• Communicate effectively. Cyber security is a highly technical field, but you can't speak in technical jargon when communicating threats and security needs to employees in other departments or non-technical stakeholders. It’s important to have the ability to convey key policies and processes in a way that the layperson can easily understand.
  • Take risks. You must be willing to test and break stuff in a lab setting; for many security pros today, this is the fun part of the job. Hackers are always testing new routes for accessing valuable data. Through penetration and other methods, you’ll need to put your company’s systems and applications to the test to identify their breaking points.
  • Continue to seek knowledge. In this industry, it is critical to keep up with the always-evolving threat landscape. Enterprises seek to hire experts who keep up with new threats on a daily basis.

Education and Background Requirements

  • There are many cyber security programs available from certificates to doctoral degree options, with studies and degree programs encompassing subjects such as:
  • Computer forensics
  • Internet security
  • Cryptography
  • Cyber security fundamentals
  • Data recovery
  • Information systems privacy
  • Internet security

Often, cyber security technicians only need a security certificate or associates degree, coupled with relevant experience in the field. On the other hand, cyber security engineers must have a Bachelor’s degree or higher.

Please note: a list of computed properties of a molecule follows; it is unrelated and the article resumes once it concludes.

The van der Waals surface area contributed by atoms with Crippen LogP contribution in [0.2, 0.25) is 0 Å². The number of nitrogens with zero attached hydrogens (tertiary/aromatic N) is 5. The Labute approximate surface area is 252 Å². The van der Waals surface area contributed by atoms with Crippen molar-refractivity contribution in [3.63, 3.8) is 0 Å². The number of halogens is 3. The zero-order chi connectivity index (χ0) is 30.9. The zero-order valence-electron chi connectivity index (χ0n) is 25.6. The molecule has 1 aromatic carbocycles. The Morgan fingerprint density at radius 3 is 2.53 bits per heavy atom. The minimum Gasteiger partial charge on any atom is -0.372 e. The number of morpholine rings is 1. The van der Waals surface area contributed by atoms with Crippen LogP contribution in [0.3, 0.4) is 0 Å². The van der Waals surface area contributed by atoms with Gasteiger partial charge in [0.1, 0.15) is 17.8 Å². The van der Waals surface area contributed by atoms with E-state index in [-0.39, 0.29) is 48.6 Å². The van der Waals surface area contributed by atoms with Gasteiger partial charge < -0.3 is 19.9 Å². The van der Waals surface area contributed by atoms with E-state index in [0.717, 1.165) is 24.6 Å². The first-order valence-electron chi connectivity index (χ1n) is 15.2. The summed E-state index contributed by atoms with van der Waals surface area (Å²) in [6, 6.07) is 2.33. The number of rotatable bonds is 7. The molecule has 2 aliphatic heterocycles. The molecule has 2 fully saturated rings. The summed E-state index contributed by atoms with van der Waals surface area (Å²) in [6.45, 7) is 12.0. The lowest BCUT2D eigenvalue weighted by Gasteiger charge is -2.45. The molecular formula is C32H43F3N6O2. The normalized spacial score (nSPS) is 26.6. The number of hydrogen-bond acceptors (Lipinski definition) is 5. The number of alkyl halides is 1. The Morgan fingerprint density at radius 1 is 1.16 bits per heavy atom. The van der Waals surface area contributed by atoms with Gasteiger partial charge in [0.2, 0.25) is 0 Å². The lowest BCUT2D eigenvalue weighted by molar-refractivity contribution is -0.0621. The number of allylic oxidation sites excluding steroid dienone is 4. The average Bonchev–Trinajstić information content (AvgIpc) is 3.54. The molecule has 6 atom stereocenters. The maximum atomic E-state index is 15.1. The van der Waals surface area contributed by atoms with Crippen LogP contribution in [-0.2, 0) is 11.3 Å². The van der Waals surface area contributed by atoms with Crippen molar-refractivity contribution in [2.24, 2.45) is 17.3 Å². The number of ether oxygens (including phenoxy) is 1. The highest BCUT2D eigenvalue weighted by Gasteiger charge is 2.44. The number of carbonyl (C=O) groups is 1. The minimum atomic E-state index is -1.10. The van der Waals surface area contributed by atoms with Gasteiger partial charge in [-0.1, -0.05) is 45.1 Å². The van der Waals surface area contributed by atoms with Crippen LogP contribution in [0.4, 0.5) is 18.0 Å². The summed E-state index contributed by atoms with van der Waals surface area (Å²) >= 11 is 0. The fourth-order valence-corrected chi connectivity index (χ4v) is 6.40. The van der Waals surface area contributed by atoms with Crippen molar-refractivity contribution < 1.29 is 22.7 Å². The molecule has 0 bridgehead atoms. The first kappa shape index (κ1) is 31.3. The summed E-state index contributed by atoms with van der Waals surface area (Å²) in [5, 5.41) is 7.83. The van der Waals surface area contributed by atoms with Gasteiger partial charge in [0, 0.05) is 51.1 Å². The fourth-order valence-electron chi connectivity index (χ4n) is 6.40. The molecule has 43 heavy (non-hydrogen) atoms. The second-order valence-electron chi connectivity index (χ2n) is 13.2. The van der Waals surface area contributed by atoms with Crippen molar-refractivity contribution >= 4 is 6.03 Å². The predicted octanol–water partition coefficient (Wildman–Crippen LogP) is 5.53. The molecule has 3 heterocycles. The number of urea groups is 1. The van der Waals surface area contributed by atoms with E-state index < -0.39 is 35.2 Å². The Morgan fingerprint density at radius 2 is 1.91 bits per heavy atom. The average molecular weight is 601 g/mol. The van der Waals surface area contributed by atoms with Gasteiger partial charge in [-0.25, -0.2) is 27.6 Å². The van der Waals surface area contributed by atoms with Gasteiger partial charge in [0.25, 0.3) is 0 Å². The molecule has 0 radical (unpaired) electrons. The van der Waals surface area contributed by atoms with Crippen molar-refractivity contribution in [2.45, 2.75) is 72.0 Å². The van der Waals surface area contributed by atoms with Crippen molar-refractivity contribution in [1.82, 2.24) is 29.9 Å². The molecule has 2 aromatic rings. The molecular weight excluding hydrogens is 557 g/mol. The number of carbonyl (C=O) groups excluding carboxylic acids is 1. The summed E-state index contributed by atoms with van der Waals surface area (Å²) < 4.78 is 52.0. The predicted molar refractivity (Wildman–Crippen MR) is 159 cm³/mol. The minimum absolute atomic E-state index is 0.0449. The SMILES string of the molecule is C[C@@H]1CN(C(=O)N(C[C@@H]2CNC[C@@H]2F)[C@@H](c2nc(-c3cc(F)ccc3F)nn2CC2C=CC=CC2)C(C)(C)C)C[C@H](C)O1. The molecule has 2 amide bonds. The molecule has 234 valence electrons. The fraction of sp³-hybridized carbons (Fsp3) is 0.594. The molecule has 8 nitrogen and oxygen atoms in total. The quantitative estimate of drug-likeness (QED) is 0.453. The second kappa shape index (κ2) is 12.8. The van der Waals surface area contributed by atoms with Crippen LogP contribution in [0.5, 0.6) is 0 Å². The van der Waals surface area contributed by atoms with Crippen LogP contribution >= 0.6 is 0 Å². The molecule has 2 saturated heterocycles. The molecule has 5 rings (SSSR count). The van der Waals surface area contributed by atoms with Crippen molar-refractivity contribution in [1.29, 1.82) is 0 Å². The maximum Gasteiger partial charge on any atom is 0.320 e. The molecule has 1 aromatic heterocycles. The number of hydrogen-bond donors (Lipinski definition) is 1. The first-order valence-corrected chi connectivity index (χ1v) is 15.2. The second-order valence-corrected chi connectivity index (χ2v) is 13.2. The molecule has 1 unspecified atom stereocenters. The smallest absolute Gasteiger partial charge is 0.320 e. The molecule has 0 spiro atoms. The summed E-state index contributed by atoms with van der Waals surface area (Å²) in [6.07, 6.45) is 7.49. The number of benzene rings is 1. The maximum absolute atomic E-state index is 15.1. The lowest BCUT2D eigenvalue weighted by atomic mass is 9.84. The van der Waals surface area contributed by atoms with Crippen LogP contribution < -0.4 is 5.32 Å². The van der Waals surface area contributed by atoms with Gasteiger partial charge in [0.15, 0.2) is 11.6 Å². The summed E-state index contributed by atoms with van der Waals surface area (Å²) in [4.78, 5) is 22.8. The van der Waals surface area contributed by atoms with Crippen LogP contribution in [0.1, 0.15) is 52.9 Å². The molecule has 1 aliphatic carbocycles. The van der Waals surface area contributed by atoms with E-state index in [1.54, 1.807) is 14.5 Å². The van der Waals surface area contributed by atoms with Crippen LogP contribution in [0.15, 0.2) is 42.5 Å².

Certifications can include:

  • Certified Reverse Engineering Analyst (CREA)
  • Certified Penetration Tester (CPT)
  • Certified Ethical Hacker (CEH)
  • Certified Computer Forensics Examiner (CCFE)
  • CISA
  • CISM

Experience levels vary substantially, with executive-level positions and senior management roles typically requiring several years or more of on-the-job experience, while entry-level positions are available for new graduates. With the growing demand for cybersecurity professionals, it’s easy for graduates to find good-paying entry-level positions with ample opportunities for advancement.

Existing Information Technology professionals interested in pursuing careers in cyber security can obtain valuable education through a number of online courses. Coursera, for instance, offers a Cybersecurity Fundamentals specialization path which includes classes on:

  • Usable security
  • Cryptography
  • Hardware security
  • Software security

Those who complete the courses, which cost $49, earn a certificate.

Udemy is another popular online course platform, offering courses in cyber security such as:

For widely recognized training, courses from the SANS Institute or Carnegie Mellon University, Software Engineering Institute, CERT Division are solid options for those who wish to advance their training and further their knowledge.

Salary Data for the Top Cyber Security Roles